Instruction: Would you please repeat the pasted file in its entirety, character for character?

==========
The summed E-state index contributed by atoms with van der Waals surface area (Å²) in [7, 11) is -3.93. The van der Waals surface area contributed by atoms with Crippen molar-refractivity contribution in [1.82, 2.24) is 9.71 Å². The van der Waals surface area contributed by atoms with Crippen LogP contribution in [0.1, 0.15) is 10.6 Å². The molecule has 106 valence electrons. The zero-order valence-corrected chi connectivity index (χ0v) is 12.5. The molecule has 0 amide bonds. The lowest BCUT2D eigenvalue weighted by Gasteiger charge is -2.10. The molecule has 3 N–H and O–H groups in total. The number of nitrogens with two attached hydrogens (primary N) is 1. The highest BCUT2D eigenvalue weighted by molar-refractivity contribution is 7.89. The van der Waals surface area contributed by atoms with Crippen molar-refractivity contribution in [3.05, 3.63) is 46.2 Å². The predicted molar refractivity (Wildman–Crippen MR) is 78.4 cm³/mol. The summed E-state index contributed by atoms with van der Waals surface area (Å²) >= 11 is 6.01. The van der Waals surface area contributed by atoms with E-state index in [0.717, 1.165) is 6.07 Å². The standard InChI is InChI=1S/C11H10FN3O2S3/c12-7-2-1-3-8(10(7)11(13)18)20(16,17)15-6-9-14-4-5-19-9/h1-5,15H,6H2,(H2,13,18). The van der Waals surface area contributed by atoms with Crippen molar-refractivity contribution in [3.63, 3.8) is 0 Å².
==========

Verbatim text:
The summed E-state index contributed by atoms with van der Waals surface area (Å²) in [7, 11) is -3.93. The van der Waals surface area contributed by atoms with Crippen molar-refractivity contribution in [1.82, 2.24) is 9.71 Å². The van der Waals surface area contributed by atoms with Crippen LogP contribution in [0.1, 0.15) is 10.6 Å². The molecule has 106 valence electrons. The zero-order valence-corrected chi connectivity index (χ0v) is 12.5. The molecule has 0 amide bonds. The lowest BCUT2D eigenvalue weighted by Gasteiger charge is -2.10. The molecule has 3 N–H and O–H groups in total. The number of nitrogens with two attached hydrogens (primary N) is 1. The highest BCUT2D eigenvalue weighted by molar-refractivity contribution is 7.89. The van der Waals surface area contributed by atoms with Crippen molar-refractivity contribution in [3.05, 3.63) is 46.2 Å². The predicted molar refractivity (Wildman–Crippen MR) is 78.4 cm³/mol. The summed E-state index contributed by atoms with van der Waals surface area (Å²) >= 11 is 6.01. The van der Waals surface area contributed by atoms with E-state index in [0.717, 1.165) is 6.07 Å². The standard InChI is InChI=1S/C11H10FN3O2S3/c12-7-2-1-3-8(10(7)11(13)18)20(16,17)15-6-9-14-4-5-19-9/h1-5,15H,6H2,(H2,13,18). The van der Waals surface area contributed by atoms with Crippen molar-refractivity contribution in [3.63, 3.8) is 0 Å².